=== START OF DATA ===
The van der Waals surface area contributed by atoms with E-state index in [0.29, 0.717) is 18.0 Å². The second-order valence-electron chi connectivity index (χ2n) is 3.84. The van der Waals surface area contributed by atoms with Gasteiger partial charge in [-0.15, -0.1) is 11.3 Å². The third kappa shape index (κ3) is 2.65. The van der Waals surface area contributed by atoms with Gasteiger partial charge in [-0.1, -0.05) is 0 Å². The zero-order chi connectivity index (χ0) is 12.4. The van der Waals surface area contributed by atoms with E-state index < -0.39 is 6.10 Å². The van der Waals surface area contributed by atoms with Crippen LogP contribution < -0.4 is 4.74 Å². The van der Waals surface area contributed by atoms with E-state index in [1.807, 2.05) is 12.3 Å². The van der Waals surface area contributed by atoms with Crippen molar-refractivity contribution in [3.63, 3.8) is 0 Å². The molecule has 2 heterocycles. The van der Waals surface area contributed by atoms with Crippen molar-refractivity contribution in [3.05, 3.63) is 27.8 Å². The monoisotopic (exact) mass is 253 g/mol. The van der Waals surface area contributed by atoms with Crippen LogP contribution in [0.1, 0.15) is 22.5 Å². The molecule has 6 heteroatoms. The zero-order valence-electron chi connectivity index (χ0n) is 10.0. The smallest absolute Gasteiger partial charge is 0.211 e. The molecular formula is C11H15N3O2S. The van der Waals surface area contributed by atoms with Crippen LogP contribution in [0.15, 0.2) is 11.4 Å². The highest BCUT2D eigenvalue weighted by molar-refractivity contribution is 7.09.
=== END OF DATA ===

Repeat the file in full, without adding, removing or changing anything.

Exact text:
The van der Waals surface area contributed by atoms with E-state index in [0.29, 0.717) is 18.0 Å². The second-order valence-electron chi connectivity index (χ2n) is 3.84. The van der Waals surface area contributed by atoms with Gasteiger partial charge in [-0.15, -0.1) is 11.3 Å². The third kappa shape index (κ3) is 2.65. The van der Waals surface area contributed by atoms with Gasteiger partial charge in [-0.1, -0.05) is 0 Å². The zero-order chi connectivity index (χ0) is 12.4. The van der Waals surface area contributed by atoms with E-state index < -0.39 is 6.10 Å². The van der Waals surface area contributed by atoms with Crippen LogP contribution < -0.4 is 4.74 Å². The van der Waals surface area contributed by atoms with E-state index in [1.807, 2.05) is 12.3 Å². The van der Waals surface area contributed by atoms with Crippen molar-refractivity contribution in [3.63, 3.8) is 0 Å². The molecule has 2 heterocycles. The van der Waals surface area contributed by atoms with Crippen molar-refractivity contribution in [3.05, 3.63) is 27.8 Å². The monoisotopic (exact) mass is 253 g/mol. The van der Waals surface area contributed by atoms with Crippen LogP contribution in [0.1, 0.15) is 22.5 Å². The molecule has 6 heteroatoms. The zero-order valence-electron chi connectivity index (χ0n) is 10.0. The smallest absolute Gasteiger partial charge is 0.211 e. The molecular formula is C11H15N3O2S. The van der Waals surface area contributed by atoms with Crippen LogP contribution in [0.15, 0.2) is 11.4 Å². The highest BCUT2D eigenvalue weighted by molar-refractivity contribution is 7.09.